HAVANA (AP) — Hundreds of thousands of Cubans marched through the sprawling, concrete expanses of Revolution Plaza on Saturday in annual May Day celebrations that the government said prove the island supports its communist system even amid mounting international criticism over human rights.

The turnout has long been massive for International Workers' Day, but this year officials assigned the event special meaning, saying it was Cuba's response to Washington, the European Union and international journalists who have conspired to tarnish its reputation after the February death of a jailed dissident hunger striker and a protest by another opposition activist who has refused food for weeks.

Pro-government crowds dispatched in well-organized shifts also blocked a small, weekly march by a women's group supporting political prisoners for three weeks running in Havana.

But there was no sign of discontent among the islanders who thronged the plaza, with lead demonstrators carrying a giant banner reading "Unified in Duty."

It was "the most energetic and firm response to those who, from the centers of power in the United States and the European Union, backed by tiny mercenary groups, try to discredit us with false slanders," said Salvador Valdes Mesa, secretary-general of the nearly 3 million-strong Cuban Workers Confederation.

Some marchers sang, others waved cardboard signs declaring "We are the people of Fidel and Raul" or decrying the United States. A few screamed "Long Live Fidel!" until they lost their voices.

Wearing a straw hat and white dress shirt, President Raul Castro grinned and waved from a high wooden podium as marchers streamed past.

His older brother Fidel has not been seen in public since undergoing emergency intestinal surgery nearly four years ago and it was no surprise he didn't show, though organizers used loudspeakers to blast past recordings of his voice. He also failed to issue a written statement in the pre-dawn hours before this year's march, as he had done the three previous May Days.

Officials at government schools, offices and factories that employ that vast majority of Cuban workers strongly urge everyone to attend the yearly rallies and organize transportation.

The march was over in barely two hours, far less time than it used to take Fidel Castro to get through one of his May Day speeches of years past.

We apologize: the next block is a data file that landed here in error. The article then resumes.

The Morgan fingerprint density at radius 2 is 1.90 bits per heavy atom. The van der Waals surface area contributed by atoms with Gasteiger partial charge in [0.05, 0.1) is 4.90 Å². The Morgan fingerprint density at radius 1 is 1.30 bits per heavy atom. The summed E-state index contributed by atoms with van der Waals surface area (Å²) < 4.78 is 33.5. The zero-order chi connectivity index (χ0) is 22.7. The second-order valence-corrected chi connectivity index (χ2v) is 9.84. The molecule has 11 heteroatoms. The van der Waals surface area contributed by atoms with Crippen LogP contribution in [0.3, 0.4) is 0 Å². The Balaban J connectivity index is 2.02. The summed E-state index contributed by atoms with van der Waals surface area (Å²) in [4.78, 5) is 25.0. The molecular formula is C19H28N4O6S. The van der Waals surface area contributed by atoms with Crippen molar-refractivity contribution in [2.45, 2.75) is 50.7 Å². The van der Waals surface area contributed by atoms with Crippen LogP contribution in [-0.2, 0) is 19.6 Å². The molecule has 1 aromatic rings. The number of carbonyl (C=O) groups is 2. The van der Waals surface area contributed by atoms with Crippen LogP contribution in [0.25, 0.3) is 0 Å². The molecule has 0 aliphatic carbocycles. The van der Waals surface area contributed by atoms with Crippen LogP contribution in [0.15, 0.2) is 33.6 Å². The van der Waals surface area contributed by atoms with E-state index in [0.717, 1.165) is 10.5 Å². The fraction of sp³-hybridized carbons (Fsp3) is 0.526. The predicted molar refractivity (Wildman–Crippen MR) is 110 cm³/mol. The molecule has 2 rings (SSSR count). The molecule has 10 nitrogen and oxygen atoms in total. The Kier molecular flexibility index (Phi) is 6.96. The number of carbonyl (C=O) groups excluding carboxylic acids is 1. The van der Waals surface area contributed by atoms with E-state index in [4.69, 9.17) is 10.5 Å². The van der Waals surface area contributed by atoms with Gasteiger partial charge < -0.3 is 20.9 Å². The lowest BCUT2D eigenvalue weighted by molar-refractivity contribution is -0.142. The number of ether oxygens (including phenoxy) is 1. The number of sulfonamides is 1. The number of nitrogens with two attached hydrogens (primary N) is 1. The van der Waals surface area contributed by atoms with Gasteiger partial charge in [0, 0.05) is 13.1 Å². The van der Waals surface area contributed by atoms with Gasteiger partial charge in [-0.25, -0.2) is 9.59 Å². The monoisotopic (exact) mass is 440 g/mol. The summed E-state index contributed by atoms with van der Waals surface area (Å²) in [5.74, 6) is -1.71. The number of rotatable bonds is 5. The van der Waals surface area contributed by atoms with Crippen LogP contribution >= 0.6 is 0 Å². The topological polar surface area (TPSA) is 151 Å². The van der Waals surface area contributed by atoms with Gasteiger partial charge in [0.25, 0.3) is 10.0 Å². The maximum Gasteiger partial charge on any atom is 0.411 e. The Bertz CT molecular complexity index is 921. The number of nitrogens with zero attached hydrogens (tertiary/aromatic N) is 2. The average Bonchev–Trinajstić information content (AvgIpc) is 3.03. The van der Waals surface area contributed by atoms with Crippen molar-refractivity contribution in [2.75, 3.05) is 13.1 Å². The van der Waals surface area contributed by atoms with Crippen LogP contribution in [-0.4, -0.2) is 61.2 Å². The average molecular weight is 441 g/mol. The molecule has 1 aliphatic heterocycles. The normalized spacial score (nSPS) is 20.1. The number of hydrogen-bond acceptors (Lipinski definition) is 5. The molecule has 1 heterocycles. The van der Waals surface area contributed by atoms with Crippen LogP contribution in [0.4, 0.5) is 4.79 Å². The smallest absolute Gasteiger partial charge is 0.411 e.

This time only Valdes spoke, urging Cubans to be more productive despite average state salaries worth only about $20 per month. He struck a somber tone, warning that Cuba would have to "confront realities" economically that could make life even tougher for many who are already grindingly poor.

The government dismisses the island's small political opposition community as paid mercenaries of Washington, and Valdes denunciation likely referenced the Damas de Blanco, or Women in White, wives and mothers of 75 community organizers, independent journalists and political activists who were imprisoned during a sweeping government crackdown on dissent in March 2003. Fifty-three remain behind bars.

Nearly every Sunday for seven years, the women dressed in white and marched — usually without incident — along leafy Fifth Avenue in Havana's swank Miramar district, far from the Revolution Plaza area.

But counter-protesters and international media appeared in March, when the group held a week of demonstrations in other parts of the city. Officials and counter-demonstrators have blocked their last three demonstrations.

Special attention has been focused on human rights in Cuba since the Feb. 23 death of Orlando Zapata Tamayo, the first island opposition figure to die after a hunger strike in nearly 40 years, sparking outcry in the U.S. and Europe.

Another dissident, Guillermo Farinas is not in prison but says he will keep refusing food and water until he dies — though he has received nutrients intravenously at a hospital near his home in the central city of Santa Clara.